Sleeping Pills Linked to Increased Incidence of Hip Fracture, in the Elderly
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Older people newly prescribed sleeping pills like benzodiazepines and ‘Z-drugs’ have over double the odds of a hip fracture in the first two weeks compared with non-users, according to a new study by researchers at Cardiff University and King’s College London.
Dr Ben Carter, Cardiff University’s School of Medicine and the Institute of Psychiatry, Psychology and Neuroscience, King’s College London, explains: “While ‘Z-drugs are fast becoming the doctor’s hypnotic prescription of choice, there is no evidence that they are a safer alternative to benzodiazepines in relation to hip fracture risk.”
“Our study shows that both appear to significantly increase the risk of hip fracture when newly prescribed by doctors.”
The study of people aged over 65 found that new users of these hypnotic medicines experienced nearly two and a half times the fracture rate, when compared with older people not taking hypnotics. An estimated 53% increase in fracture risk was identified in medium-term users (15 to 30 days), as well as a 20% increased risk of hip fracture in long-term users (greater than 30 days).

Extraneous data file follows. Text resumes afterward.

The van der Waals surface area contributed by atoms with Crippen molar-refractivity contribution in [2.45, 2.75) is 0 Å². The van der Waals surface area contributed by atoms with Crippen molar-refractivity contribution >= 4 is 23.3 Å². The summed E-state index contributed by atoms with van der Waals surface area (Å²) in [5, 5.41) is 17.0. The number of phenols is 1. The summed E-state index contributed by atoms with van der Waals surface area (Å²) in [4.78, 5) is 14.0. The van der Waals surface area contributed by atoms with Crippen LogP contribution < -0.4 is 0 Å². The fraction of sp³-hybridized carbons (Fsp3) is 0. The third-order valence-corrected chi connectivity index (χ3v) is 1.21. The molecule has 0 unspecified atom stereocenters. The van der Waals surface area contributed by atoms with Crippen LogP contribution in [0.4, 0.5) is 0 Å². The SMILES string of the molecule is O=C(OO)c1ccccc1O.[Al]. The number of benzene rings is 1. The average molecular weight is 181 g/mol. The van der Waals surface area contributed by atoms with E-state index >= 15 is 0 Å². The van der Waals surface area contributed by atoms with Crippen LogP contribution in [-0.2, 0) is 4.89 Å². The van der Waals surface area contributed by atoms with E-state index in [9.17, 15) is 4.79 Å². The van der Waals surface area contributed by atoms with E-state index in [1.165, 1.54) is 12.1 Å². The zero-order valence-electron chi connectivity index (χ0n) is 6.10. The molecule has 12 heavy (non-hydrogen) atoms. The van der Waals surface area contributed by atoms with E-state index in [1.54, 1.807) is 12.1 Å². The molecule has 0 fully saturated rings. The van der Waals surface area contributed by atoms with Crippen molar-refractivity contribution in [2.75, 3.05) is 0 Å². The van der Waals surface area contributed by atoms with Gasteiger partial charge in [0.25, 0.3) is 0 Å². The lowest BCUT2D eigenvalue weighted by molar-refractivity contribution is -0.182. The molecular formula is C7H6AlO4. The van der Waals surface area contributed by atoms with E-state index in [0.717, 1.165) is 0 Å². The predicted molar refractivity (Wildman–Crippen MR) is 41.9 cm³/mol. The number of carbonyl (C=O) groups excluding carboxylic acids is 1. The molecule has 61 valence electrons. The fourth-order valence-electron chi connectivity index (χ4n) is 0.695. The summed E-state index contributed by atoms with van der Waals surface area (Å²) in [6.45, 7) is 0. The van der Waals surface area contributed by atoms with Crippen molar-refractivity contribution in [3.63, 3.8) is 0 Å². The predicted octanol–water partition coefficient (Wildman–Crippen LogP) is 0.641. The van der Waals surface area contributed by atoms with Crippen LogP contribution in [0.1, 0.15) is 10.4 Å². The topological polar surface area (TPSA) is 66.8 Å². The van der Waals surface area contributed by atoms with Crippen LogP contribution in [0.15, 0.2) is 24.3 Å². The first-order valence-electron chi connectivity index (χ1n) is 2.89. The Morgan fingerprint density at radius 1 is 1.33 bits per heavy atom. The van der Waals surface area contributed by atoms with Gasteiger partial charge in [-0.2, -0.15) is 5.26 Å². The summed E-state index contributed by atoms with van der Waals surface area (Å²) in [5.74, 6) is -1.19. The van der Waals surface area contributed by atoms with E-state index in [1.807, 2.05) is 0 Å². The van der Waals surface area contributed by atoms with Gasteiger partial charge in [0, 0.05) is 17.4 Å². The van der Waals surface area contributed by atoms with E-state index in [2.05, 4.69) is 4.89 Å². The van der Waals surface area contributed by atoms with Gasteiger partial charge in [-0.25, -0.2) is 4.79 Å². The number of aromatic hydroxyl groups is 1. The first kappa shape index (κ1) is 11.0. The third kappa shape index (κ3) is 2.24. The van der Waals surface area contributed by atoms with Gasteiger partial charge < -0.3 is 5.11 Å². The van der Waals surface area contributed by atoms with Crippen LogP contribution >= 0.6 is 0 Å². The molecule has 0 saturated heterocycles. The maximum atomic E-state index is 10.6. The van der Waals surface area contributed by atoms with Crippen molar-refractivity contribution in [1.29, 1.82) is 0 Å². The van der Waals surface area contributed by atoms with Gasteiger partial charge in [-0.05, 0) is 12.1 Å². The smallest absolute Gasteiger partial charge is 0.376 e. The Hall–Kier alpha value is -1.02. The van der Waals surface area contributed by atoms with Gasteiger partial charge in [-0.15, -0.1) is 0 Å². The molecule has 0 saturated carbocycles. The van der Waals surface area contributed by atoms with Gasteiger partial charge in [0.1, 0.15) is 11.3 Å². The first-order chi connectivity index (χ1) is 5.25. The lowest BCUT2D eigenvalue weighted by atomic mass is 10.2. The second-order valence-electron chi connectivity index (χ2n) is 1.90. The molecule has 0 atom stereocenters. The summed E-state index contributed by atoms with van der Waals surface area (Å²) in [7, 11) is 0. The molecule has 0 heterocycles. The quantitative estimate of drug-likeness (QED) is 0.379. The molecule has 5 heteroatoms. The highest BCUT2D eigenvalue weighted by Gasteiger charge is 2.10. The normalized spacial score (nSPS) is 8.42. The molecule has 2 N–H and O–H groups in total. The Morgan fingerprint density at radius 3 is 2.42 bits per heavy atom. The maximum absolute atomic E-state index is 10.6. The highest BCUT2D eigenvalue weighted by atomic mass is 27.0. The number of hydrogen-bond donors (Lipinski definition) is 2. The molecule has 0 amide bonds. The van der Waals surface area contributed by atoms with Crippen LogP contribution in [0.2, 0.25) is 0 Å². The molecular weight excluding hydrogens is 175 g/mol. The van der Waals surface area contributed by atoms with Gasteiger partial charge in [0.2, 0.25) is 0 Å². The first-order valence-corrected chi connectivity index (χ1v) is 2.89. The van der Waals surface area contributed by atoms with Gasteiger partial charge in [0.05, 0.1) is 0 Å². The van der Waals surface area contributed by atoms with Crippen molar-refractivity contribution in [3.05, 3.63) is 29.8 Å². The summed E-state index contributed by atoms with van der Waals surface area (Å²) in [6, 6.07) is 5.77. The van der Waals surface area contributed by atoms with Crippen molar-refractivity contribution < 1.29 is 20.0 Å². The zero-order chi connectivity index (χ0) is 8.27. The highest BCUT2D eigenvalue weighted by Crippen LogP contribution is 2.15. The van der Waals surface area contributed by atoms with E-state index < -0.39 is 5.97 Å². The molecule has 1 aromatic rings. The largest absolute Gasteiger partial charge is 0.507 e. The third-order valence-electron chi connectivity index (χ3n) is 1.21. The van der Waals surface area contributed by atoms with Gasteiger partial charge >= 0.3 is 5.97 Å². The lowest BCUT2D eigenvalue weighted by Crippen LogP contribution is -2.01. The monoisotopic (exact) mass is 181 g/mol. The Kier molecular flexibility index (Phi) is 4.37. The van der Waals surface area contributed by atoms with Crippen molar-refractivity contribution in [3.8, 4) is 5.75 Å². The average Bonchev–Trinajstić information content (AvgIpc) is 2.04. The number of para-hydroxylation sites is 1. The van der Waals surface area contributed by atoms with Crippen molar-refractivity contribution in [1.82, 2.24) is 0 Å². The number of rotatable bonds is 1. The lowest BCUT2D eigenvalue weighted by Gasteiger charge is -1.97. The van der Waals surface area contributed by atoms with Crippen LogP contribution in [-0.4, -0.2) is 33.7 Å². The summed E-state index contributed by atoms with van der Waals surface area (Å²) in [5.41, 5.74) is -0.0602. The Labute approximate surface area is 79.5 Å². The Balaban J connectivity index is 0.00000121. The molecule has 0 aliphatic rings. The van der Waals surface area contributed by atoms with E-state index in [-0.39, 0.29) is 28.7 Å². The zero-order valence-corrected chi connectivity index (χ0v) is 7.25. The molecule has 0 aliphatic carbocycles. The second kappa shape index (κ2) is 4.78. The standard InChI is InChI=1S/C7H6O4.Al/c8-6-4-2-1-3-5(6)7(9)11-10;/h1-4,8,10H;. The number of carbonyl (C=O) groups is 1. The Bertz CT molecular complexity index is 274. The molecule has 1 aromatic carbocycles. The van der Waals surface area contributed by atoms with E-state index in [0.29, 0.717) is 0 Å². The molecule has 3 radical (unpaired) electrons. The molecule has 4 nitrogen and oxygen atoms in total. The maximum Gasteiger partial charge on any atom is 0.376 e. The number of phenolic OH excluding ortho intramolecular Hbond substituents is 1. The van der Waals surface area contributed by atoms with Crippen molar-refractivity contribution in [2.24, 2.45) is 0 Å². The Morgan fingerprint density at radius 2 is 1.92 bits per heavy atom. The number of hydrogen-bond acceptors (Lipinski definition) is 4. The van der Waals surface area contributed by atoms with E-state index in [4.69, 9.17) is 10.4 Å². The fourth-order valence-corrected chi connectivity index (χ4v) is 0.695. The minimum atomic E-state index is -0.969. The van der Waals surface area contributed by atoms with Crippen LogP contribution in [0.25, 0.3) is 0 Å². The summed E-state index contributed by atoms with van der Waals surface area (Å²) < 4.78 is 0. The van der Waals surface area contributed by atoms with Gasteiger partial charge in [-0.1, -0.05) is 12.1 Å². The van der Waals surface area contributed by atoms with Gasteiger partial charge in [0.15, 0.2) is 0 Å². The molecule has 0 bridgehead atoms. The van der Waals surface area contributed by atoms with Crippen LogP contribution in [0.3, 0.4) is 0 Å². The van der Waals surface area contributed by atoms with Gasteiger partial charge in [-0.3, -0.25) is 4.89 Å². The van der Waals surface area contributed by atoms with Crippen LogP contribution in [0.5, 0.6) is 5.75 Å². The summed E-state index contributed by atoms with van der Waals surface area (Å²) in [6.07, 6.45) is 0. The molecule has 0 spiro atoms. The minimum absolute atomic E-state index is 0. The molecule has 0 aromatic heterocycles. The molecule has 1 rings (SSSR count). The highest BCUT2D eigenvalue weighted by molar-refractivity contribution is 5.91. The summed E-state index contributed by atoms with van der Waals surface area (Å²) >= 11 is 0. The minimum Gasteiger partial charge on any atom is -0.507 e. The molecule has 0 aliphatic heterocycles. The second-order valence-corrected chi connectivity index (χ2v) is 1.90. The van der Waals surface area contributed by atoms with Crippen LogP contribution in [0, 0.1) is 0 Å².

Dr Carter added: “Careful consideration of the immediate increased risk of hip fracture should inform the clinical decision-making process...”
“Clinically effective measures like strength training to improve frailty, removal of hazards at home, visual correction and a medication review are also needed to mitigate the risk of hip fractures, particularly in the first few days of use.”
The research supports previous studies linking use of hypnotics by older people with an increased risk of accidents, dependence, cognitive decline and hip fracture. The drugs are also thought to cause drowsiness, delayed reaction times and impaired balance.
Donnelly, K., Bracchi, R., Hewitt, J., Routledge, P. and Carter, B. (2017). Benzodiazepines, Z-drugs and the risk of hip fracture: A systematic review and meta-analysis. PLOS ONE, 12(4), p.e0174730.
This article has been republished from materials provided by Cardiff University. Note: material may have been edited for length and content. For further information, please contact the cited source.